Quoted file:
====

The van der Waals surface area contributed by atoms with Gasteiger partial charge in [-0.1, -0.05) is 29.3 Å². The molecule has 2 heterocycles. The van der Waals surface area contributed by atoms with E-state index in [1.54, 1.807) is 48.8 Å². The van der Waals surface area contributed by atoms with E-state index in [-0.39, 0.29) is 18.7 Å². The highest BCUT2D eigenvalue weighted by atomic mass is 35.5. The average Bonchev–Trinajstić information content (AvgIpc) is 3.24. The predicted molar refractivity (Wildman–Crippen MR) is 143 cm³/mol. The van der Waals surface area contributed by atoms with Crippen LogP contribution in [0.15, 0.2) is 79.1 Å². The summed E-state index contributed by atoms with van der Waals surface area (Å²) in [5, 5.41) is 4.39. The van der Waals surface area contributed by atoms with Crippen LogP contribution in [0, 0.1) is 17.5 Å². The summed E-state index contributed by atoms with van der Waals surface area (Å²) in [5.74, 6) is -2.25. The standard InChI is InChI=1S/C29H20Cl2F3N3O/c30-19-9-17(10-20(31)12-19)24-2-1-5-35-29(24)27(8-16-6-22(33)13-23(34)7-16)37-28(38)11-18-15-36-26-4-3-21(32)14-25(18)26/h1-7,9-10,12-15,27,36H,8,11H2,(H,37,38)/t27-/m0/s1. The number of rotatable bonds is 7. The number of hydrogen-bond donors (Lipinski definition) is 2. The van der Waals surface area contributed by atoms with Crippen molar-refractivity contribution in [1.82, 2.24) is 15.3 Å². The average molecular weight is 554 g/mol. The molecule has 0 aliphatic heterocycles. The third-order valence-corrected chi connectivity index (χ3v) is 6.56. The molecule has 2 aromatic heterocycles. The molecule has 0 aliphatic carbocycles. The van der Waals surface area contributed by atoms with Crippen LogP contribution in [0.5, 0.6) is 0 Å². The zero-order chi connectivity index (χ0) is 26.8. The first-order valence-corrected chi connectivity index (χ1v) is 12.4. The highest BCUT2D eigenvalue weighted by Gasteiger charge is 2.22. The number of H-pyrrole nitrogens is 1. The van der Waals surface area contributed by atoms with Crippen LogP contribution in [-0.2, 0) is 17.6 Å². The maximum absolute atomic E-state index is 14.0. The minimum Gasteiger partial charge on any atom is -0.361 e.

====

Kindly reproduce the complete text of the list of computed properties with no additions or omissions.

The van der Waals surface area contributed by atoms with Gasteiger partial charge in [-0.1, -0.05) is 29.3 Å². The molecule has 2 heterocycles. The van der Waals surface area contributed by atoms with E-state index in [1.54, 1.807) is 48.8 Å². The van der Waals surface area contributed by atoms with E-state index in [-0.39, 0.29) is 18.7 Å². The highest BCUT2D eigenvalue weighted by atomic mass is 35.5. The average Bonchev–Trinajstić information content (AvgIpc) is 3.24. The predicted molar refractivity (Wildman–Crippen MR) is 143 cm³/mol. The van der Waals surface area contributed by atoms with Crippen LogP contribution in [0.15, 0.2) is 79.1 Å². The summed E-state index contributed by atoms with van der Waals surface area (Å²) in [5, 5.41) is 4.39. The van der Waals surface area contributed by atoms with Crippen LogP contribution in [0, 0.1) is 17.5 Å². The summed E-state index contributed by atoms with van der Waals surface area (Å²) in [5.74, 6) is -2.25. The standard InChI is InChI=1S/C29H20Cl2F3N3O/c30-19-9-17(10-20(31)12-19)24-2-1-5-35-29(24)27(8-16-6-22(33)13-23(34)7-16)37-28(38)11-18-15-36-26-4-3-21(32)14-25(18)26/h1-7,9-10,12-15,27,36H,8,11H2,(H,37,38)/t27-/m0/s1. The number of rotatable bonds is 7. The number of hydrogen-bond donors (Lipinski definition) is 2. The van der Waals surface area contributed by atoms with Crippen molar-refractivity contribution in [1.82, 2.24) is 15.3 Å². The average molecular weight is 554 g/mol. The molecule has 0 aliphatic heterocycles. The third-order valence-corrected chi connectivity index (χ3v) is 6.56. The molecule has 2 aromatic heterocycles. The molecule has 0 aliphatic carbocycles. The van der Waals surface area contributed by atoms with Crippen LogP contribution in [0.5, 0.6) is 0 Å². The zero-order chi connectivity index (χ0) is 26.8. The first-order valence-corrected chi connectivity index (χ1v) is 12.4. The highest BCUT2D eigenvalue weighted by Gasteiger charge is 2.22. The number of H-pyrrole nitrogens is 1. The van der Waals surface area contributed by atoms with Crippen LogP contribution in [-0.2, 0) is 17.6 Å². The maximum absolute atomic E-state index is 14.0. The minimum Gasteiger partial charge on any atom is -0.361 e.